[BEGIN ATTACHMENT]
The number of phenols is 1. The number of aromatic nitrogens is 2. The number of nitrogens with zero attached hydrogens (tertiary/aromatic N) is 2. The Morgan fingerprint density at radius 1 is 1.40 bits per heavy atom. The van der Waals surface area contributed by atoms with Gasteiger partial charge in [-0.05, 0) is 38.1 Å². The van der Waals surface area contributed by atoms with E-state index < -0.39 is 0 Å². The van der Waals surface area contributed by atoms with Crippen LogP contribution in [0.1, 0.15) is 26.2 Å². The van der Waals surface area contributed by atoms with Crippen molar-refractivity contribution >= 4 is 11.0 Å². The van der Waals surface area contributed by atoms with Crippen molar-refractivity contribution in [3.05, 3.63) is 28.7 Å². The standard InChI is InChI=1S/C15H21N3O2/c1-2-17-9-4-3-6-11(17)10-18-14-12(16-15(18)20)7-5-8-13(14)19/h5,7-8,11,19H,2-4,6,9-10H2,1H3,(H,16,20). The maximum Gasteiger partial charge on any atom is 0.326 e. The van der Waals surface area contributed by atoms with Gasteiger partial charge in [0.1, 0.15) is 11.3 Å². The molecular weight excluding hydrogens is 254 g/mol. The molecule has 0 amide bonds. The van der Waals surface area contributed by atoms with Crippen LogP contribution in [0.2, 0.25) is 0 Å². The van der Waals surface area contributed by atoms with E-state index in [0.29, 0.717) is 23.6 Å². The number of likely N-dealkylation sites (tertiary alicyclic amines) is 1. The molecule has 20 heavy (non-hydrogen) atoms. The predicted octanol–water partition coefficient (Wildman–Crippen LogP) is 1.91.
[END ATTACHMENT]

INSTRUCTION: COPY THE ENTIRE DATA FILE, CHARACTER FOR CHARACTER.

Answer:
The number of phenols is 1. The number of aromatic nitrogens is 2. The number of nitrogens with zero attached hydrogens (tertiary/aromatic N) is 2. The Morgan fingerprint density at radius 1 is 1.40 bits per heavy atom. The van der Waals surface area contributed by atoms with Gasteiger partial charge in [-0.05, 0) is 38.1 Å². The van der Waals surface area contributed by atoms with E-state index < -0.39 is 0 Å². The van der Waals surface area contributed by atoms with Crippen LogP contribution in [0.1, 0.15) is 26.2 Å². The van der Waals surface area contributed by atoms with Crippen molar-refractivity contribution >= 4 is 11.0 Å². The van der Waals surface area contributed by atoms with Crippen molar-refractivity contribution in [3.05, 3.63) is 28.7 Å². The standard InChI is InChI=1S/C15H21N3O2/c1-2-17-9-4-3-6-11(17)10-18-14-12(16-15(18)20)7-5-8-13(14)19/h5,7-8,11,19H,2-4,6,9-10H2,1H3,(H,16,20). The maximum Gasteiger partial charge on any atom is 0.326 e. The van der Waals surface area contributed by atoms with Gasteiger partial charge in [0.1, 0.15) is 11.3 Å². The molecular weight excluding hydrogens is 254 g/mol. The molecule has 0 amide bonds. The van der Waals surface area contributed by atoms with Crippen LogP contribution in [0.2, 0.25) is 0 Å². The van der Waals surface area contributed by atoms with E-state index in [0.29, 0.717) is 23.6 Å². The number of likely N-dealkylation sites (tertiary alicyclic amines) is 1. The molecule has 20 heavy (non-hydrogen) atoms. The predicted octanol–water partition coefficient (Wildman–Crippen LogP) is 1.91.